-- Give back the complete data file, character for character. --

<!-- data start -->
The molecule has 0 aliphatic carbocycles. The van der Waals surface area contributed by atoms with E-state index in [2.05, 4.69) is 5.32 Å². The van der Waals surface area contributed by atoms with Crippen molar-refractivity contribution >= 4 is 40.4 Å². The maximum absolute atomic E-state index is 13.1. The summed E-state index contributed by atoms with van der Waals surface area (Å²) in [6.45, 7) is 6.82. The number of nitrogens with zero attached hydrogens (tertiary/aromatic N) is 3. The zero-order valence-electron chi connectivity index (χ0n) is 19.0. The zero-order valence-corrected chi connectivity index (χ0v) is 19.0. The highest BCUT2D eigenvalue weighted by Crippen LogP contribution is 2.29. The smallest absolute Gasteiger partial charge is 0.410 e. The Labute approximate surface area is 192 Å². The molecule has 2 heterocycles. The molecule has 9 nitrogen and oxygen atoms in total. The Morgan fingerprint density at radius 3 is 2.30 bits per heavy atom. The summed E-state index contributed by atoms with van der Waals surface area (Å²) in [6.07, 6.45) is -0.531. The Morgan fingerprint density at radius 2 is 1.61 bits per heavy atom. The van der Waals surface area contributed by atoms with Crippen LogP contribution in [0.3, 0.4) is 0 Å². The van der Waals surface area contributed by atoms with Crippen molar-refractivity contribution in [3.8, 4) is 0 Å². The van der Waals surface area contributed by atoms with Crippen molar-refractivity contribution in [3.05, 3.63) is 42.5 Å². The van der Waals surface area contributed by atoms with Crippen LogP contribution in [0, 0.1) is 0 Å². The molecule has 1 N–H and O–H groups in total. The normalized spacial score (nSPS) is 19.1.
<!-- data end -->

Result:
The molecule has 0 aliphatic carbocycles. The van der Waals surface area contributed by atoms with E-state index in [2.05, 4.69) is 5.32 Å². The van der Waals surface area contributed by atoms with Crippen molar-refractivity contribution >= 4 is 40.4 Å². The maximum absolute atomic E-state index is 13.1. The summed E-state index contributed by atoms with van der Waals surface area (Å²) in [6.45, 7) is 6.82. The number of nitrogens with zero attached hydrogens (tertiary/aromatic N) is 3. The zero-order valence-electron chi connectivity index (χ0n) is 19.0. The zero-order valence-corrected chi connectivity index (χ0v) is 19.0. The highest BCUT2D eigenvalue weighted by Crippen LogP contribution is 2.29. The smallest absolute Gasteiger partial charge is 0.410 e. The Labute approximate surface area is 192 Å². The molecule has 2 heterocycles. The molecule has 9 nitrogen and oxygen atoms in total. The Morgan fingerprint density at radius 3 is 2.30 bits per heavy atom. The summed E-state index contributed by atoms with van der Waals surface area (Å²) in [6.07, 6.45) is -0.531. The Morgan fingerprint density at radius 2 is 1.61 bits per heavy atom. The van der Waals surface area contributed by atoms with Crippen LogP contribution in [0.3, 0.4) is 0 Å². The van der Waals surface area contributed by atoms with Crippen molar-refractivity contribution in [3.8, 4) is 0 Å². The van der Waals surface area contributed by atoms with Crippen molar-refractivity contribution in [3.05, 3.63) is 42.5 Å². The van der Waals surface area contributed by atoms with Crippen LogP contribution in [0, 0.1) is 0 Å². The molecule has 1 N–H and O–H groups in total. The normalized spacial score (nSPS) is 19.1.